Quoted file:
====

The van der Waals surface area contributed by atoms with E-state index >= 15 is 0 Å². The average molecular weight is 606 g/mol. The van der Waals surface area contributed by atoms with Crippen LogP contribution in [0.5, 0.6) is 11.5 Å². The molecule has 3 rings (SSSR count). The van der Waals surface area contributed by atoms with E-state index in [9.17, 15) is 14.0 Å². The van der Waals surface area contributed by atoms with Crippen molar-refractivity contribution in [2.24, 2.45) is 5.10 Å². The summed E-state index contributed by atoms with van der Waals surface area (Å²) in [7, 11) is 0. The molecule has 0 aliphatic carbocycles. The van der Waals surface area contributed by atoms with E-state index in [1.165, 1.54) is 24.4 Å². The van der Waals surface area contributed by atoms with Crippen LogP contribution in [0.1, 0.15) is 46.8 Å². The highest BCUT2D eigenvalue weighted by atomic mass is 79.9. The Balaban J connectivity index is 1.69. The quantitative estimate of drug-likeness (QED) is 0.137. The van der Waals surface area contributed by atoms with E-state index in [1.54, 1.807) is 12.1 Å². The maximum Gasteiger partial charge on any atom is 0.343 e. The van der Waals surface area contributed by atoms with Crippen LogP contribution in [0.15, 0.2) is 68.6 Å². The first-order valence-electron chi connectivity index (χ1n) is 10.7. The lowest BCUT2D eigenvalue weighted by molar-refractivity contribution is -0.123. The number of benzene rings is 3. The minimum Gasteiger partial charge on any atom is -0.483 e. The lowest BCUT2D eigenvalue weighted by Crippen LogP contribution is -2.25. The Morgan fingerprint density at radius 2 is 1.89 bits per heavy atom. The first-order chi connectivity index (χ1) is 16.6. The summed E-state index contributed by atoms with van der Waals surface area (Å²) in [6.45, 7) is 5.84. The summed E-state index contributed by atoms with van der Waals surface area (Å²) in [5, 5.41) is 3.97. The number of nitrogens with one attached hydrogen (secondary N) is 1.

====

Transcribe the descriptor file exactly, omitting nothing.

The van der Waals surface area contributed by atoms with E-state index >= 15 is 0 Å². The average molecular weight is 606 g/mol. The van der Waals surface area contributed by atoms with Crippen LogP contribution in [0.5, 0.6) is 11.5 Å². The molecule has 3 rings (SSSR count). The van der Waals surface area contributed by atoms with E-state index in [9.17, 15) is 14.0 Å². The van der Waals surface area contributed by atoms with Crippen molar-refractivity contribution in [2.24, 2.45) is 5.10 Å². The summed E-state index contributed by atoms with van der Waals surface area (Å²) in [7, 11) is 0. The molecule has 0 aliphatic carbocycles. The van der Waals surface area contributed by atoms with E-state index in [1.165, 1.54) is 24.4 Å². The van der Waals surface area contributed by atoms with Crippen LogP contribution in [0.1, 0.15) is 46.8 Å². The highest BCUT2D eigenvalue weighted by atomic mass is 79.9. The Balaban J connectivity index is 1.69. The quantitative estimate of drug-likeness (QED) is 0.137. The van der Waals surface area contributed by atoms with E-state index in [1.54, 1.807) is 12.1 Å². The maximum Gasteiger partial charge on any atom is 0.343 e. The van der Waals surface area contributed by atoms with Crippen LogP contribution in [0.15, 0.2) is 68.6 Å². The first-order valence-electron chi connectivity index (χ1n) is 10.7. The lowest BCUT2D eigenvalue weighted by molar-refractivity contribution is -0.123. The number of benzene rings is 3. The minimum Gasteiger partial charge on any atom is -0.483 e. The lowest BCUT2D eigenvalue weighted by Crippen LogP contribution is -2.25. The Morgan fingerprint density at radius 2 is 1.89 bits per heavy atom. The first-order chi connectivity index (χ1) is 16.6. The summed E-state index contributed by atoms with van der Waals surface area (Å²) in [6.45, 7) is 5.84. The summed E-state index contributed by atoms with van der Waals surface area (Å²) in [5, 5.41) is 3.97. The number of nitrogens with one attached hydrogen (secondary N) is 1.